I keep on mentioning about tradition and to bring it together on the same platform of contemporary expression. As far as my experience goes I have always witnessed art practitioners of our times to draw a border between tradition and contemporary expression. It almost sounds to me as if the son is trying to deny his biological mother. We sometimes forget that at some point in time tradition also was a contemporary creation. Which was later repeated by many generations. The repetition of the creation through generations, generated unique energy of immense depth and wisdom. Through many challenges of modern times, traditions still survive and are still being practiced by communities across the world. We need to acknowledge this fact. Disappearance of tradition is disappearance of the communities. The tradition today is as much in danger as the disappearing forests and her inhabitants.
I am not accustomed to large cities. Kolkata is a large city. We decided to approach our government cultural and heritage board. HIDCO organization came forward and offered us their beautiful venue of Robindro teertho at Rajarhat. Now I must tell you that unlike other two editions we at Gurukul were a lot more volunteers in numbers. Amaranta helped me with all communication. It was a great help. My travels have increased over the years, grown big distance with mail writing. So I usually take help from Ram to help me organize. This time Amaranta came up, and she was perfect with time and every detail. My students Vinayaki, Dipanwita and Mishtuni played a big role to bring together much support in Kolkata. Babu and Arathi helped again with designs, photos and videos. This time the challenge was unique. Just came the day before the festival.
In this festival we took up the theme of “Energy”/ Shakti. The “Energy” is created through repeated action with an intention. As it is said that energy is result oriented, the Shakti is mostly productive by her nature.
This year we were able to present a lot more Indian artists and Masters. Like any other Magdalena event the days were tightly packed. This year we were able to involve more communities of street children, and children of srx workers district. I personally was deeply moved to meet Durga, a street child. She grew upon the platforms of Sealdah Railway station, Shealdah station is visited by more than two hundred thousand people, daily. The children living on those platforms are constantly threatened with all kind of abuses. She too as a child was no exception. She transformed the negativities around her into a pure positive energy which she shares with other street children today.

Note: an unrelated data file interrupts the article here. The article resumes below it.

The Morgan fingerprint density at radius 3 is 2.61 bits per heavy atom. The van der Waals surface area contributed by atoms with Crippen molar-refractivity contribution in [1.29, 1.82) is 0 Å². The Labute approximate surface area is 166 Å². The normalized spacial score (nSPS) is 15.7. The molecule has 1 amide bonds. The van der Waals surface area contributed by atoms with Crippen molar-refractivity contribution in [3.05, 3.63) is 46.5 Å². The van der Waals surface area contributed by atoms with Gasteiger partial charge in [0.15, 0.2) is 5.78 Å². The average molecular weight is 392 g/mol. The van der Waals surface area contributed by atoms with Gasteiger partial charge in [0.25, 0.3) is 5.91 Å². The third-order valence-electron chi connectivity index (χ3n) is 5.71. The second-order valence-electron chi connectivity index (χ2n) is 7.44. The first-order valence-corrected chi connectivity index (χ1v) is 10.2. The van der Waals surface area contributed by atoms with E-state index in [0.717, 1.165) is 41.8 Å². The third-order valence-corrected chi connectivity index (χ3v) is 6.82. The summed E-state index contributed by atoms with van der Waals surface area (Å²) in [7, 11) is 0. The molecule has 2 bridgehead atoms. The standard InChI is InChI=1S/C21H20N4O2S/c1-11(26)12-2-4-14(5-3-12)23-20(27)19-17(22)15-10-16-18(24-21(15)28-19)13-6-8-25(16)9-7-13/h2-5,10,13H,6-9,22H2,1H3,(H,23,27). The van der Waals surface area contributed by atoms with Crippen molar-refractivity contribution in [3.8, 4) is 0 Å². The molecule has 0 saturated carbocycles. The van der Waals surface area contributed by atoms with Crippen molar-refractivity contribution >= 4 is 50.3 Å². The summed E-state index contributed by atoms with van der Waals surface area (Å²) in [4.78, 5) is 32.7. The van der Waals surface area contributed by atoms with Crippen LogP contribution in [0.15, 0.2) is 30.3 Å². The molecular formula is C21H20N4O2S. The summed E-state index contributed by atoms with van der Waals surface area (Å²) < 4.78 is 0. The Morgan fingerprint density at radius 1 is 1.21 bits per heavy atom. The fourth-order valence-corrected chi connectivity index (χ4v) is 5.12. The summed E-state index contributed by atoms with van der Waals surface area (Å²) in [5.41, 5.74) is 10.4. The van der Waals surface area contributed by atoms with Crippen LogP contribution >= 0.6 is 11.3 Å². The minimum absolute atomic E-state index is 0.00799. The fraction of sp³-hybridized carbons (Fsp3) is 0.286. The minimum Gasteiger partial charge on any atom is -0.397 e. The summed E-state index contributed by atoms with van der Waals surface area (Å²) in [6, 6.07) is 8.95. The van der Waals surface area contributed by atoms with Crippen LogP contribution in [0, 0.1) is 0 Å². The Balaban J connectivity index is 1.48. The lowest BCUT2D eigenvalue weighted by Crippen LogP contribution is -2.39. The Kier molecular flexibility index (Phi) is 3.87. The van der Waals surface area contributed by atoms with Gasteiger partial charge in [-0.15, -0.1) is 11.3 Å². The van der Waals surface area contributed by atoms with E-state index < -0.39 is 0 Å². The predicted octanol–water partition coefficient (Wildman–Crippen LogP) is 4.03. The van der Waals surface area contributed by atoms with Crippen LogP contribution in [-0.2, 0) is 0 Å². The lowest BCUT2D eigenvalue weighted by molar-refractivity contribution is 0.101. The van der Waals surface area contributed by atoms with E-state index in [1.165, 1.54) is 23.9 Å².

When I met her to invite to Tantidhatri, she shared her experience. She told me that the children of the streets are more stressed than the adults who live in good condition of life. While working with the street children she experienced that they respond most to dance and body movement, as it gives them a sense of freedom and joy inside to express their existence in the world. Durga shared her experience during her talk with us (pictured, seated extreme right in the red sari. Photo: Arathi Parthasarathi). She attended all the workshops at the Tantidhatri to learn from the masters first which she said she would share with the other children.
There were incredible women like Durga present in Tantidhatri from Kolkata and the surrounding area, who shared their talks, experiences and performances. I am not going into a lot of details here as I do not intend to make this article too long.
The work of Jill Greenhalgh with her workshop “Daughter” was very transformative for those who attended. Everyone who visited the presentation of the workshop was deeply touched.
In this festival we could present women masters who had done path opening work in their respective field. Path opening is a different approach as the conventional language “path breaking”. Path breaking sounds more like a destructive in nature. It is like the conventional idea that you need to break something in order to create. But we can give birth to newness without being the authority to destroy, rather open new avenues allowing the diversity to remain as our inspiration. Opening new path is more unconditional.
The Energy of Tomorrow
At the end of the festival finally the women masters who encouraged and nourished me from the first meeting of 2007 at Transit, the Magdalena sisters, we could bring them to the Gurukul. Like the Tantidhatri, the Gurukul too was a dream even a couple of years ago. Gurukul will be the house for Magdalen project in India in future. I wanted to show the Magdalena masters their house. The Gurukul construction process will take another three years more to complete, by the time it will be the right moment for the next meeting of Tantidhatri in India.
With this prayer I end my article here with a short poem from Rumi. This poem I had performed for my piece “Adoration” which I had specially created for one of the Transit festival:
“Come to the orchard in spring,
there is light and nectar, and sweetness
in the pomegranate blossoms.
If you do come, these pleasures will not matter.
If you do not come, these pleasures will not matter.
Many things must be left unsaid,
Because it's late,
But whatever conversation we haven’t had tonight
We will have tomorrow.”
Above: Ashtanaga Kolam, inauguration of Tantidhatri 2012. Pondicherry edition. Photo: Jean Pierre Muller.
Above: Inauguration of Tantidhatri at Rangashankara, Bangalore. 2016. Photo: Aarathi Parthasarathi.
Above: Sanatan Siddhashram the Baul Gurukul established in 2018. Photo: Smrithi Chanchani.